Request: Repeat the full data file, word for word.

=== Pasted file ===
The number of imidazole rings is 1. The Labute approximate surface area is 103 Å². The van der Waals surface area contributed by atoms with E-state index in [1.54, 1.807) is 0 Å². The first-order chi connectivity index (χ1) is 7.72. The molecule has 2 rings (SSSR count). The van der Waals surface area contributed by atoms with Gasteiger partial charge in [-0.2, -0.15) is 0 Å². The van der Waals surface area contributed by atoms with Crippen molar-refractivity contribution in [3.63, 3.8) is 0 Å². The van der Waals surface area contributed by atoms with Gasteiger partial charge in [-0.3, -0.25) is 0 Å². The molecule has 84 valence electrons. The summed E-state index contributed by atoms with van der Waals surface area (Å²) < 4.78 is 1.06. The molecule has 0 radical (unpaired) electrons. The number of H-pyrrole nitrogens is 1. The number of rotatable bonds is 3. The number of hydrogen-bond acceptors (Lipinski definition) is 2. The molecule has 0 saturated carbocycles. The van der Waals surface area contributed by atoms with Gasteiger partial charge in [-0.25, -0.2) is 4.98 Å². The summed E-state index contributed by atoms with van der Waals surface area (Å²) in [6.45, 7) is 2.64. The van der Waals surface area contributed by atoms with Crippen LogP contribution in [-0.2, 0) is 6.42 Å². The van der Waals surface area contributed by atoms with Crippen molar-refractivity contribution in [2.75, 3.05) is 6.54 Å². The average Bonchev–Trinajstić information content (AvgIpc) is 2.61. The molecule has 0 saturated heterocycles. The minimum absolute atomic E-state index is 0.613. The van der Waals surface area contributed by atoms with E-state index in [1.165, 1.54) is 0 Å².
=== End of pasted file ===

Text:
The number of imidazole rings is 1. The Labute approximate surface area is 103 Å². The van der Waals surface area contributed by atoms with E-state index in [1.54, 1.807) is 0 Å². The first-order chi connectivity index (χ1) is 7.72. The molecule has 2 rings (SSSR count). The van der Waals surface area contributed by atoms with Gasteiger partial charge in [-0.2, -0.15) is 0 Å². The van der Waals surface area contributed by atoms with Crippen molar-refractivity contribution in [3.63, 3.8) is 0 Å². The van der Waals surface area contributed by atoms with Gasteiger partial charge in [-0.3, -0.25) is 0 Å². The molecule has 84 valence electrons. The summed E-state index contributed by atoms with van der Waals surface area (Å²) < 4.78 is 1.06. The molecule has 0 radical (unpaired) electrons. The number of H-pyrrole nitrogens is 1. The number of rotatable bonds is 3. The number of hydrogen-bond acceptors (Lipinski definition) is 2. The molecule has 0 saturated carbocycles. The van der Waals surface area contributed by atoms with Gasteiger partial charge in [-0.25, -0.2) is 4.98 Å². The summed E-state index contributed by atoms with van der Waals surface area (Å²) in [6.45, 7) is 2.64. The van der Waals surface area contributed by atoms with Crippen LogP contribution in [-0.2, 0) is 6.42 Å². The van der Waals surface area contributed by atoms with Crippen molar-refractivity contribution in [2.75, 3.05) is 6.54 Å². The average Bonchev–Trinajstić information content (AvgIpc) is 2.61. The molecule has 0 saturated heterocycles. The minimum absolute atomic E-state index is 0.613. The van der Waals surface area contributed by atoms with E-state index in [1.165, 1.54) is 0 Å².